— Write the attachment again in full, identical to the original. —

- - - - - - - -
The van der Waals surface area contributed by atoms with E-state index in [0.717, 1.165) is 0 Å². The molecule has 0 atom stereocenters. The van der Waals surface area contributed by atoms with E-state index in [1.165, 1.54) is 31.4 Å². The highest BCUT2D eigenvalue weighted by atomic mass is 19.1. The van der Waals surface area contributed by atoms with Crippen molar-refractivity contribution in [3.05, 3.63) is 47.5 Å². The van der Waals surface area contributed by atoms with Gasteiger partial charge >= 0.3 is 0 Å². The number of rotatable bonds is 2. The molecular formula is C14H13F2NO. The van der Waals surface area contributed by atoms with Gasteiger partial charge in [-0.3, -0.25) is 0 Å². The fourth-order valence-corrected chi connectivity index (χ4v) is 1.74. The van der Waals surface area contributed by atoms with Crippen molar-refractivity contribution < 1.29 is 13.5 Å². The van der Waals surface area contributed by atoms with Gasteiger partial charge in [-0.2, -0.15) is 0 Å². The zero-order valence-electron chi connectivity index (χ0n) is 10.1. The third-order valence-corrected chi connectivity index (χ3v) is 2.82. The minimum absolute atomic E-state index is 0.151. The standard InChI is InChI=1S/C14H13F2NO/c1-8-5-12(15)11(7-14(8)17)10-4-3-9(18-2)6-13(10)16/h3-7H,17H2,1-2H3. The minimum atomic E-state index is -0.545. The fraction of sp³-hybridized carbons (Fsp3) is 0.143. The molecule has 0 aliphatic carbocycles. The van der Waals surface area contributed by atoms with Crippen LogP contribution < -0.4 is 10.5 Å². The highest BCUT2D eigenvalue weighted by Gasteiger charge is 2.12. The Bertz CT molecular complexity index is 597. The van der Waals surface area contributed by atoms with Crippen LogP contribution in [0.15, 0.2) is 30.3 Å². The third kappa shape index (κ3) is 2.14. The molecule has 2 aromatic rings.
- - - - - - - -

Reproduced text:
The van der Waals surface area contributed by atoms with E-state index in [0.717, 1.165) is 0 Å². The molecule has 0 atom stereocenters. The van der Waals surface area contributed by atoms with E-state index in [1.165, 1.54) is 31.4 Å². The highest BCUT2D eigenvalue weighted by atomic mass is 19.1. The van der Waals surface area contributed by atoms with Crippen molar-refractivity contribution in [3.05, 3.63) is 47.5 Å². The van der Waals surface area contributed by atoms with Gasteiger partial charge >= 0.3 is 0 Å². The number of rotatable bonds is 2. The molecular formula is C14H13F2NO. The van der Waals surface area contributed by atoms with Gasteiger partial charge in [-0.3, -0.25) is 0 Å². The fourth-order valence-corrected chi connectivity index (χ4v) is 1.74. The van der Waals surface area contributed by atoms with Crippen molar-refractivity contribution < 1.29 is 13.5 Å². The van der Waals surface area contributed by atoms with Gasteiger partial charge in [-0.2, -0.15) is 0 Å². The zero-order valence-electron chi connectivity index (χ0n) is 10.1. The third-order valence-corrected chi connectivity index (χ3v) is 2.82. The minimum absolute atomic E-state index is 0.151. The standard InChI is InChI=1S/C14H13F2NO/c1-8-5-12(15)11(7-14(8)17)10-4-3-9(18-2)6-13(10)16/h3-7H,17H2,1-2H3. The minimum atomic E-state index is -0.545. The fraction of sp³-hybridized carbons (Fsp3) is 0.143. The molecule has 0 aliphatic carbocycles. The van der Waals surface area contributed by atoms with Crippen LogP contribution < -0.4 is 10.5 Å². The highest BCUT2D eigenvalue weighted by Gasteiger charge is 2.12. The Bertz CT molecular complexity index is 597. The van der Waals surface area contributed by atoms with Crippen LogP contribution in [0.15, 0.2) is 30.3 Å². The third kappa shape index (κ3) is 2.14. The molecule has 2 aromatic rings.